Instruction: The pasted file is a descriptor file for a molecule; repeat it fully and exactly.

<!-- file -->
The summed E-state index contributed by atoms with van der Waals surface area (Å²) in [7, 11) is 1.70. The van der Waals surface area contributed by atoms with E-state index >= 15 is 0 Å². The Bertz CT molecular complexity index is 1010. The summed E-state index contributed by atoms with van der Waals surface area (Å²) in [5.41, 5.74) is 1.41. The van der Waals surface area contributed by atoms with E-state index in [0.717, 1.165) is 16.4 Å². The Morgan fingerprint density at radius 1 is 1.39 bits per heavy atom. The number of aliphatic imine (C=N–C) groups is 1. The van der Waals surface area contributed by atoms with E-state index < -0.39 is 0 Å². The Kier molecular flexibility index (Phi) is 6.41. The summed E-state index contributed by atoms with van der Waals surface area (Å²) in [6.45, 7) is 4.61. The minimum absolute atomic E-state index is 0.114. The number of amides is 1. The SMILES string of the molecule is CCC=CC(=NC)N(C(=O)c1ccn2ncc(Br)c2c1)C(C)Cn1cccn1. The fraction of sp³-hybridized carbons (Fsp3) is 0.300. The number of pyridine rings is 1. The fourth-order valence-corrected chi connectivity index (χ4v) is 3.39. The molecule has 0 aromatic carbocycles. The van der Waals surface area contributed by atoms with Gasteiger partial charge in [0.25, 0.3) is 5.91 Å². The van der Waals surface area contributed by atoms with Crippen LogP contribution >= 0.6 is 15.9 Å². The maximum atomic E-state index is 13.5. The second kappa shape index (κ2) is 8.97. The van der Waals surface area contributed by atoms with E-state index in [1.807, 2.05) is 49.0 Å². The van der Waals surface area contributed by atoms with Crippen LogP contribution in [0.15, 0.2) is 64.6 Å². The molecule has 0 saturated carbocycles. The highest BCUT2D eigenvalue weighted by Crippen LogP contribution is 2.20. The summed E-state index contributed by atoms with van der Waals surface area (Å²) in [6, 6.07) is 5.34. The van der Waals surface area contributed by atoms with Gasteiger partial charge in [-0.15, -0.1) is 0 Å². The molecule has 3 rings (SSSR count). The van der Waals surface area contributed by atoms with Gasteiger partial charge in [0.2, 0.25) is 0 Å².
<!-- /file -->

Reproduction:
The summed E-state index contributed by atoms with van der Waals surface area (Å²) in [7, 11) is 1.70. The van der Waals surface area contributed by atoms with E-state index >= 15 is 0 Å². The Bertz CT molecular complexity index is 1010. The summed E-state index contributed by atoms with van der Waals surface area (Å²) in [5.41, 5.74) is 1.41. The van der Waals surface area contributed by atoms with E-state index in [0.717, 1.165) is 16.4 Å². The Morgan fingerprint density at radius 1 is 1.39 bits per heavy atom. The number of aliphatic imine (C=N–C) groups is 1. The van der Waals surface area contributed by atoms with E-state index < -0.39 is 0 Å². The Kier molecular flexibility index (Phi) is 6.41. The summed E-state index contributed by atoms with van der Waals surface area (Å²) in [6.45, 7) is 4.61. The minimum absolute atomic E-state index is 0.114. The number of amides is 1. The SMILES string of the molecule is CCC=CC(=NC)N(C(=O)c1ccn2ncc(Br)c2c1)C(C)Cn1cccn1. The fraction of sp³-hybridized carbons (Fsp3) is 0.300. The number of pyridine rings is 1. The fourth-order valence-corrected chi connectivity index (χ4v) is 3.39. The molecule has 0 aromatic carbocycles. The van der Waals surface area contributed by atoms with Gasteiger partial charge in [0.25, 0.3) is 5.91 Å². The van der Waals surface area contributed by atoms with Crippen LogP contribution >= 0.6 is 15.9 Å². The maximum atomic E-state index is 13.5. The second kappa shape index (κ2) is 8.97. The van der Waals surface area contributed by atoms with E-state index in [1.807, 2.05) is 49.0 Å². The van der Waals surface area contributed by atoms with Crippen LogP contribution in [0.15, 0.2) is 64.6 Å². The molecule has 0 saturated carbocycles. The highest BCUT2D eigenvalue weighted by Crippen LogP contribution is 2.20. The summed E-state index contributed by atoms with van der Waals surface area (Å²) in [6, 6.07) is 5.34. The van der Waals surface area contributed by atoms with Gasteiger partial charge in [-0.15, -0.1) is 0 Å². The molecule has 3 rings (SSSR count). The van der Waals surface area contributed by atoms with Gasteiger partial charge in [0.2, 0.25) is 0 Å².